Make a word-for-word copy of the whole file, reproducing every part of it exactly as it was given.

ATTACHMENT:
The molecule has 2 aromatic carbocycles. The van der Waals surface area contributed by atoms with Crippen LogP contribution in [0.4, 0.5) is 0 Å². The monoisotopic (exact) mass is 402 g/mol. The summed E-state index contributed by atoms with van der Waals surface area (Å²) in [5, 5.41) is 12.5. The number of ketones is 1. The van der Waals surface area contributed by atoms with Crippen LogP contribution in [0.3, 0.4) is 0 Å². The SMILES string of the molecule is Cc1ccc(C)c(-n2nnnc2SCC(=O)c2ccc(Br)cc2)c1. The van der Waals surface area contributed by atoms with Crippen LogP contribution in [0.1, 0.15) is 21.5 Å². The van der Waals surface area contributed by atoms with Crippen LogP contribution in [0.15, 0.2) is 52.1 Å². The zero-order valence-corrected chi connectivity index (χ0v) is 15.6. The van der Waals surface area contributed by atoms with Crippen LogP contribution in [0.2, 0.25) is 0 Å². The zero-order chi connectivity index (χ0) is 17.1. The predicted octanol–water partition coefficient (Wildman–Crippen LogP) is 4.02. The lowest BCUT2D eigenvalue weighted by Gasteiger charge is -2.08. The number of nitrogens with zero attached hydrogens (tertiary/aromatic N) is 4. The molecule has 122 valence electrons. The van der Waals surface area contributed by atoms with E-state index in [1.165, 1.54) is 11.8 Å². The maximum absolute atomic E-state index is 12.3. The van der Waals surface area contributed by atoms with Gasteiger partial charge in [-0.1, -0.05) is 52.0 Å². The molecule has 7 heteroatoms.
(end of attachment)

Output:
The molecule has 2 aromatic carbocycles. The van der Waals surface area contributed by atoms with Crippen LogP contribution in [0.4, 0.5) is 0 Å². The monoisotopic (exact) mass is 402 g/mol. The summed E-state index contributed by atoms with van der Waals surface area (Å²) in [5, 5.41) is 12.5. The number of ketones is 1. The van der Waals surface area contributed by atoms with Crippen LogP contribution in [0.3, 0.4) is 0 Å². The SMILES string of the molecule is Cc1ccc(C)c(-n2nnnc2SCC(=O)c2ccc(Br)cc2)c1. The van der Waals surface area contributed by atoms with Crippen LogP contribution in [0.1, 0.15) is 21.5 Å². The van der Waals surface area contributed by atoms with Crippen LogP contribution in [0.15, 0.2) is 52.1 Å². The zero-order valence-corrected chi connectivity index (χ0v) is 15.6. The van der Waals surface area contributed by atoms with Crippen LogP contribution in [0.2, 0.25) is 0 Å². The zero-order chi connectivity index (χ0) is 17.1. The predicted octanol–water partition coefficient (Wildman–Crippen LogP) is 4.02. The lowest BCUT2D eigenvalue weighted by Gasteiger charge is -2.08. The number of nitrogens with zero attached hydrogens (tertiary/aromatic N) is 4. The molecule has 122 valence electrons. The van der Waals surface area contributed by atoms with E-state index in [1.165, 1.54) is 11.8 Å². The maximum absolute atomic E-state index is 12.3. The van der Waals surface area contributed by atoms with Gasteiger partial charge in [-0.1, -0.05) is 52.0 Å². The molecule has 7 heteroatoms.